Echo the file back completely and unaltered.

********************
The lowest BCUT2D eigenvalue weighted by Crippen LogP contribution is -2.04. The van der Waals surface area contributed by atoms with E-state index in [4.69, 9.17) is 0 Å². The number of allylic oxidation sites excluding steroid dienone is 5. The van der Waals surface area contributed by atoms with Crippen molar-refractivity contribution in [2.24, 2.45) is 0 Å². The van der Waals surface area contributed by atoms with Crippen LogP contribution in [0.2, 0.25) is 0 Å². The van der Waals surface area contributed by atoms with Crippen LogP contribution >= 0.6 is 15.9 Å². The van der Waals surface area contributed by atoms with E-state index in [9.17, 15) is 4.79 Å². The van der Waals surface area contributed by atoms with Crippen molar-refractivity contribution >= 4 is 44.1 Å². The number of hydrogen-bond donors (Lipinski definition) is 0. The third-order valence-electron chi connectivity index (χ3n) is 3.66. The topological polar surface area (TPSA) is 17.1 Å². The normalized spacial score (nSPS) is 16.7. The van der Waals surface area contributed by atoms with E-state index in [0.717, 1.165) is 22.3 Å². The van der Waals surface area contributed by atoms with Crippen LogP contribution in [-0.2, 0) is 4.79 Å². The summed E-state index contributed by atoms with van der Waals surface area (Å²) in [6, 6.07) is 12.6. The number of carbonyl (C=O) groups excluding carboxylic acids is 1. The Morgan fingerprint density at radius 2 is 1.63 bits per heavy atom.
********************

The lowest BCUT2D eigenvalue weighted by Crippen LogP contribution is -2.04. The van der Waals surface area contributed by atoms with E-state index in [4.69, 9.17) is 0 Å². The number of allylic oxidation sites excluding steroid dienone is 5. The van der Waals surface area contributed by atoms with Crippen molar-refractivity contribution in [2.24, 2.45) is 0 Å². The van der Waals surface area contributed by atoms with Crippen LogP contribution in [0.2, 0.25) is 0 Å². The van der Waals surface area contributed by atoms with Crippen LogP contribution >= 0.6 is 15.9 Å². The van der Waals surface area contributed by atoms with E-state index in [9.17, 15) is 4.79 Å². The van der Waals surface area contributed by atoms with Crippen molar-refractivity contribution >= 4 is 44.1 Å². The number of hydrogen-bond donors (Lipinski definition) is 0. The third-order valence-electron chi connectivity index (χ3n) is 3.66. The topological polar surface area (TPSA) is 17.1 Å². The normalized spacial score (nSPS) is 16.7. The van der Waals surface area contributed by atoms with E-state index in [0.717, 1.165) is 22.3 Å². The van der Waals surface area contributed by atoms with Crippen LogP contribution in [-0.2, 0) is 4.79 Å². The summed E-state index contributed by atoms with van der Waals surface area (Å²) in [6, 6.07) is 12.6. The number of carbonyl (C=O) groups excluding carboxylic acids is 1. The Morgan fingerprint density at radius 2 is 1.63 bits per heavy atom.